Tubeless repair query

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  • Tubeless repair query
  • Premier Icon mactheknife
    Subscriber

    Take the tyre off, completely clean the inside and put a puncture repair patch on. Works a treat. BUT it must be completely cleaned. I use disc brake cleaner to get the last of the sealant cleaned off.

    Also if the tyres lasted a week min the Alps then keep on doing what you did. It must have worked fine. 🙂

    Premier Icon DezB
    Subscriber

    I can answer this bit:
    And would tubeless specific tyres be stronger

    Yes. UST tyres are much stronger – especially the sidewalls.

    Get one of the Zefal tubeless patch kits to fix the hole.

    zero cool
    Member

    Had my firstexperiment with tubeless over the last 3 weeks in the Alps. Fitted them tothe wife’s bike using the Stand kit on Revolution 25 rims and Single Ply Minions and they handled being battered down steep fast rocky terrain really well. Only had one burping incident (while proper low PSI). I am even goig to convert my bike to tubeless now.

    On her last run she managed to put a 5mm cut in the main centre tread line of the tyre. Which wouldn’t seal at the time. It’s sealed now but when you ride it or squash the tyre it leaks again.

    My question is does the tyre need replacing or is there a good way of repairing it so it’ll last? Or do I need to remove it and run it on another bike with a tube?

    And would tubeless specific tyres be stronger (it was the rocky fire road back in to Les Linderats that did it).

    All advice appreciated
    Tom KP

    zero cool
    Member

    Cheers for the advice guys.

    Tom KP

    Propper tubelss tyres are stronger, but also weigh a lot more. 2bliss, tubeless ready, etc are a compromise that works well IME.

    Get some superglue in a needle/syringe type bottle from a modeling shop and put a dab inside the cut to hold it together. Works half the time.

    I found that an easier way to repair them than the whole cleaning faff was to cut a square of material about 15mm square (or bigger than the hole if it’s a big hole), really doesn’t seem to matter what, rubber glove, innertube, old bedding/t-shirt, bit of gaffa tape, clean the inside of the tyre arround the cut, apply contact adhesive (evo-stik etc) sparingly to the patch and the tyre and squeeze them together. It doesn’t need to be perfect, it’s just giving the sealent something to coat and seal that isn’t pulling apart like a cut. Works the other half the time.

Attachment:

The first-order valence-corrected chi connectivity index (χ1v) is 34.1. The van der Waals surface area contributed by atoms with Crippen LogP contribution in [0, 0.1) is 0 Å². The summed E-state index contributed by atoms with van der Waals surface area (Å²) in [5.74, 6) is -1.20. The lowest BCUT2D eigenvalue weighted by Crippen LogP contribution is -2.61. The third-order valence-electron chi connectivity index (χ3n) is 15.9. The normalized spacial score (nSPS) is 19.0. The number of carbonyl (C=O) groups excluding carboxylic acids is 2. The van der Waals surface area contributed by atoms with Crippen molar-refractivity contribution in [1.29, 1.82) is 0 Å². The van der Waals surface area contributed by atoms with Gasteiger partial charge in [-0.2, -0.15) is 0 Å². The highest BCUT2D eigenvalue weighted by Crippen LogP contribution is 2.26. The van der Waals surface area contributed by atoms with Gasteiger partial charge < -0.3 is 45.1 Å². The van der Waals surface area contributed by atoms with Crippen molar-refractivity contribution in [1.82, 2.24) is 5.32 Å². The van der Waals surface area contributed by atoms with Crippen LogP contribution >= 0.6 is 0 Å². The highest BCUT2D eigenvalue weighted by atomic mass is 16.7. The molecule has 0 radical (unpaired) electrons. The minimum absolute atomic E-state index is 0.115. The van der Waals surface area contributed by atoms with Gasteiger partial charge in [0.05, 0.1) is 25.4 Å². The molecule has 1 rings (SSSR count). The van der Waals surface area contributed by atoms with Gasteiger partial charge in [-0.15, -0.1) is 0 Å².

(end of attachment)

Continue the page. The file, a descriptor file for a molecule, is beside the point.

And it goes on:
If it realy doesn’t seal then sew up the cut with a needle and thread and apply superglue libberaly, then patch it.

    ps44
    Member

    Seems to be a recurring theme. I asked the same question a week or two ago and now have two holes fixed by a puncture repair patch on the inside of the tyre. Works a treat and not too messy to do.

    Aidan
    Member

    I’ve had better results with “worm” style tubeless repair kits than with patches. Plus, you can put a worm in on the trailside, whereas you need to get the inside of the tyre clean before you can put a patch on.

    Ones like this:

    http://www.chainreactioncycles.com/Models.aspx?ModelID=7971

    robj20
    Member

    I use the worms also, buy that kit posted above then get the worms off ebay for about £5 for 20, each one can be cut in half.

    Its great being able to repair without even deflating the tyre.

    w1zard
    Member

    +1 for using the worms.

    Once you’ve done a couple of repairs you can do these trail-side in about 5 minutes and be on your way.

    I’ve got repairs several years old on my tyres that are still holding out – I think the natural flex they have makes them a good permanent repair.

    lornholio
    Member

    Tyre off, clean inside, dry completely, superglue on the outside (sparingly), turn inside-out to force together while glue dries, normal repair patch on the inside, flexible glue over the top of the patch.

    I’ve done three repairs like this to my current rear tyre and they’ve been fine. Rema sell a specific type of “special cement” for gluing patches to tyres, but normal vulcanising solution has done me fine.

    winch
    Member

    I just cut patches out of all the old inner tubes I have hanging around now and the tube of vulcanised rubber solution left over from the repair kit to patch them.

    robj20
    Member

    Why anyone would choose to do that over using worms i dont know.

    When i had a nail in my tyre the routine went like this.

    Prepare worm by threading through the tool and applying glue.
    Pull nail out and stick tool and worm in the hole.
    Pull tool out.
    Cut excess worm off.
    Top up air in tyre and ride.

    No need to remove tyre, no cleaning needed, no issue with re-seating tubeless tyre. Its just a million times easier and literally takes seconds to do.

    b r
    Member

    Take the tyre off, completely clean the inside and put a puncture repair patch on. Works a treat. BUT it must be completely cleaned. I use disc brake cleaner to get the last of the sealant cleaned off.

    This, but if on the trail I don’t take the tyre off as you’d lose the latex. Just take a section of tyre off the bead and do it while on the rim/bike.

    But, since I’ve used the worms – I’d now use the worms. Just make sure you’ve a knife to trim the worm down.

    winch
    Member

    I was not aware of the existence of these ‘worms’, I’ll have to give them a go.

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